Trainer Larry Jones, who has KOWBOY KARMA, PRINCE LUCKY, and BELIEVE IN ROYALTY in the Lecomte this year, won the 2007 edition when Hard Spun rolled to easy victory.

This year’s Lecomte Stakes drew an overflow field of 15 to compete for a $200,000 purse and Kentucky Derby points (10-4-2-1) for the top four finishers.  However, with the anticipated scratch of WONDER GADOT (likely to go in the Silverbulletday instead), TRIGGER WARNING stands to draw in.

Though PRINCIPE GUILHERME tries stakes company for the first time here, he comes in as the one to beat.  He marked himself a horse to watch with a facile debut at Churchill, outclassing a field of eleven from a relatively outside post.  (Count that as a positive for PRINCIPE GUILHERME’s ability to handle this relatively outside post in a large field.)  His next test came a month later at Fair Grounds, when he stretched out to two turns for the first time — though sire Tapit has been responsible for plenty of route-distance (even Classic!) horses, his dam Aubby K was a class sprinter.  PRINCIPE GUILHERME passed that test easily, winning as easily as he wanted.  Here, he’ll have to prove he can handle a little more on the front end as he has in his previous two starts, particularly with BELIEVE IN ROYALTY and TRIGGER WARNING in the field.  But, if he’s as good as his two starts so far have advertised, he should be able to handle it.

The more proven horse in this field, and the other this space would suggest leaning most heavily on, is INSTILLED REGARD.  The son of Arch ships east for the first time, but his ability to acquit himself well at all three Southern California tracks suggests he does not have to take his track with him.  He also comes in the class of this field: INSTILLED REGARD held his own last out with Solomini and McKinzie, the best two West Coat Derby prospects so far who are not named Bolt d’Oro.  He has shown some tactical versatility, able to fight on the lead or sit a couple of lengths back.  And, though this space would be even a bit more confident if Drayden Van Dyke were hopping on the plane (note to readers: this alone is reason to bet Botero in the Santa Anita 3rd on Saturday!), new rider Javier Castellano is no mean replacement.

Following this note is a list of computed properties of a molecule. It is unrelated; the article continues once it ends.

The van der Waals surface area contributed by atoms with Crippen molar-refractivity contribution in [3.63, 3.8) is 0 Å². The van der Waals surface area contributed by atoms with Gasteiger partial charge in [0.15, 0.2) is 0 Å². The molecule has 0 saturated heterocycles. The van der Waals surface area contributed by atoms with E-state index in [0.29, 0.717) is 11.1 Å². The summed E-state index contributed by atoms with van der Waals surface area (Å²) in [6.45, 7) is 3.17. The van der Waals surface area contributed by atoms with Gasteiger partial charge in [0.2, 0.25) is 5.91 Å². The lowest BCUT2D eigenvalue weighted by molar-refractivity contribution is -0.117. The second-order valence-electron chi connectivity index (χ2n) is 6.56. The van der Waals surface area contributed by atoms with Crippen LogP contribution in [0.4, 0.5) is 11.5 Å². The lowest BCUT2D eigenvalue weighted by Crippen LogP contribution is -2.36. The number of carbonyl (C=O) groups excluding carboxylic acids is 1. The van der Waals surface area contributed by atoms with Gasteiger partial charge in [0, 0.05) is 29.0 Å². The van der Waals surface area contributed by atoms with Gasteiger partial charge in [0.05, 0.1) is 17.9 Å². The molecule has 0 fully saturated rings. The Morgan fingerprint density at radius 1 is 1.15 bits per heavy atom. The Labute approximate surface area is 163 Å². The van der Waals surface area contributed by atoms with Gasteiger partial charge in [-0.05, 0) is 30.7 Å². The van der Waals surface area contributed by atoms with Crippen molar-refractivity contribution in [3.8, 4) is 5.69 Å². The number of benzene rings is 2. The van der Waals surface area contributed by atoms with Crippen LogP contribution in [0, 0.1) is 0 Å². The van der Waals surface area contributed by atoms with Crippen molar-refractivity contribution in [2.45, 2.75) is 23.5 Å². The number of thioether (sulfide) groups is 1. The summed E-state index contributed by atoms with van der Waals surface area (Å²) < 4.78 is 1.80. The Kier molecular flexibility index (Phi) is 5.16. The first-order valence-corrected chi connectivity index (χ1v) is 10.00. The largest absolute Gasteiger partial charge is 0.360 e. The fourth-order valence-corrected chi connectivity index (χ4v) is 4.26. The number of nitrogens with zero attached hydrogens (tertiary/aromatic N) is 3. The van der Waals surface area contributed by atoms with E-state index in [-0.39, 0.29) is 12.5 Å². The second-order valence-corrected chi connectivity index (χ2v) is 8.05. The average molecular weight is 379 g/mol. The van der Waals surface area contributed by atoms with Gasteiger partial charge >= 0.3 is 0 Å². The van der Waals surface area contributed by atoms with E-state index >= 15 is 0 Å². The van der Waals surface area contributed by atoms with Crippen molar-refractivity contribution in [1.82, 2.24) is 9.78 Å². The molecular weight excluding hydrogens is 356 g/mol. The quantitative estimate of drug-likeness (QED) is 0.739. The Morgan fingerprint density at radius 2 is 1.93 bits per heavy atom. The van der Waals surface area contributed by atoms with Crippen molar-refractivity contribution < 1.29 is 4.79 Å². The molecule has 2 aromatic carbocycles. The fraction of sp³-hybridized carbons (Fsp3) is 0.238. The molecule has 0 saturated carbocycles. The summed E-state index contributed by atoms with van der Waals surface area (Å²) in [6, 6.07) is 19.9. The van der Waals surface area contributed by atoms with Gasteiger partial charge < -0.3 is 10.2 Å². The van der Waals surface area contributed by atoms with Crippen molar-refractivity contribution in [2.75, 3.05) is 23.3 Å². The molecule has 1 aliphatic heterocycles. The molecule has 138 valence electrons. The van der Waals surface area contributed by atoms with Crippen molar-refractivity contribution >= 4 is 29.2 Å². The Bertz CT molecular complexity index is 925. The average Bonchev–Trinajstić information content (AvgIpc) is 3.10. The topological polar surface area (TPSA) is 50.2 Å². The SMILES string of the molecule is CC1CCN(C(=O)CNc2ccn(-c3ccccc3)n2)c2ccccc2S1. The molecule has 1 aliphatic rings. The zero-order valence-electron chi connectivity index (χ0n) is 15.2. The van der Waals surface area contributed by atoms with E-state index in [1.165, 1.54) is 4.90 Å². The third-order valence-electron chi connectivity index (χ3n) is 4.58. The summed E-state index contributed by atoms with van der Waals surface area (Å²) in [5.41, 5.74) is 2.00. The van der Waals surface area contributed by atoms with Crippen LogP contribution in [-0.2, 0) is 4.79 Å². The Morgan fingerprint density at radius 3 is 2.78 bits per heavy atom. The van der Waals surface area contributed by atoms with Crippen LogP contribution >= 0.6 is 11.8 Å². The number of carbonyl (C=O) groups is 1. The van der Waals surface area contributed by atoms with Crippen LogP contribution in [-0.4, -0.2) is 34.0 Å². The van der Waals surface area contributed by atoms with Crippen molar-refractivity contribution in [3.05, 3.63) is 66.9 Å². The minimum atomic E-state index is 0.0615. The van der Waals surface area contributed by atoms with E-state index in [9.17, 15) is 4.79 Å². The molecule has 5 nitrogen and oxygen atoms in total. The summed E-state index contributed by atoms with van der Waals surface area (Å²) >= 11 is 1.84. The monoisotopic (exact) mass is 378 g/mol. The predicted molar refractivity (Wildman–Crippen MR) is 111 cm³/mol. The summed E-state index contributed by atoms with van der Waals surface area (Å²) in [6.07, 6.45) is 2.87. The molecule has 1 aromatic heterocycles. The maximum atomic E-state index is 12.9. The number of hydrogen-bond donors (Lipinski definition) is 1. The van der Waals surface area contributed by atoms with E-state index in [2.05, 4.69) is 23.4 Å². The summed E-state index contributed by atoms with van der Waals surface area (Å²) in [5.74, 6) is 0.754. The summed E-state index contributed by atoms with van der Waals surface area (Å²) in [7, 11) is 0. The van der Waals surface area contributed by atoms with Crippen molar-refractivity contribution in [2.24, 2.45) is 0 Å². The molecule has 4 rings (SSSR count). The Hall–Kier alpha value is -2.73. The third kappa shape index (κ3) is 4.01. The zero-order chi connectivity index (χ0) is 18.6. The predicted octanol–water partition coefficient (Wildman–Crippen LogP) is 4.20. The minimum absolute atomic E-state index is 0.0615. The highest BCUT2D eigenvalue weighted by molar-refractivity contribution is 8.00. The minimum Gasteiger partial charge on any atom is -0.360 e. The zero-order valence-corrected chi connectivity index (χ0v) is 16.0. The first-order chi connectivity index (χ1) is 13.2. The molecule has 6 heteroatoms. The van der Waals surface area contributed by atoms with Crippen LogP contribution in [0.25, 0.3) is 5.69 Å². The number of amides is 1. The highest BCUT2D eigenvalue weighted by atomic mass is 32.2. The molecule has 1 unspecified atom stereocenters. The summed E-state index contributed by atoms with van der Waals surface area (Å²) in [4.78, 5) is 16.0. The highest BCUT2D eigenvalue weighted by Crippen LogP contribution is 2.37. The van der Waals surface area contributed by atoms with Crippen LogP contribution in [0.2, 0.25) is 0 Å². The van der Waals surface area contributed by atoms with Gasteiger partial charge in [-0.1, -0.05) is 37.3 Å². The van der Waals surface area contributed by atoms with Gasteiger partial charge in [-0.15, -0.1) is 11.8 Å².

Trainer Larry Jones has three in the Lecomte this year.  PRINCE LUCKY has class to prove and got marooned on the far outside.  BELIEVE IN ROYALTY has royal breeding, but after a serious disappointment in the Springboard Mile, he may have been exposed as needing the lead, something that will make him a mere pace factor in this spot.  KOWBOY KARMA is the best of Jones’s chances in the Lecomte.  He has gotten a breather since a second-place finish in the Lewis at Laurel on November 11, but Jones excels off these mid-length lays, and Kowboy Karma has been working sharp into this spot.  On speed he is already right in the neighbourhood of the top two, and particularly with a few pace factors in there, KOWBOY KARMA should be able to sit a few lengths off them, make a well-timed middle move under solid Fair Grounds rider Brian Hernandez, and be a factor in the lane.





Longshot:  #1 LONE SAILOR (15/1) ran on too late in the Kentucky Jockey Club (G2) last out, but showed two back in the Street Sense (as well as in his sloppy maiden score at Saratoga) that he does not have to rally from the clouds to run a strong race.  It looks like Tom Amoss has taken out a bit of insurance on better tactical positioning for LONE SAILOR as well, as he puts on the blinkers for the first time here.  Amoss’s 21% win rate with first-time blinkers suggests he is more than just grasping at straws with the move.  Amoss knows how to get a horse fit and ready off a bit of a layoff — and a reasonable step forward from his two-turn efforts so far gets him in the picture at a price.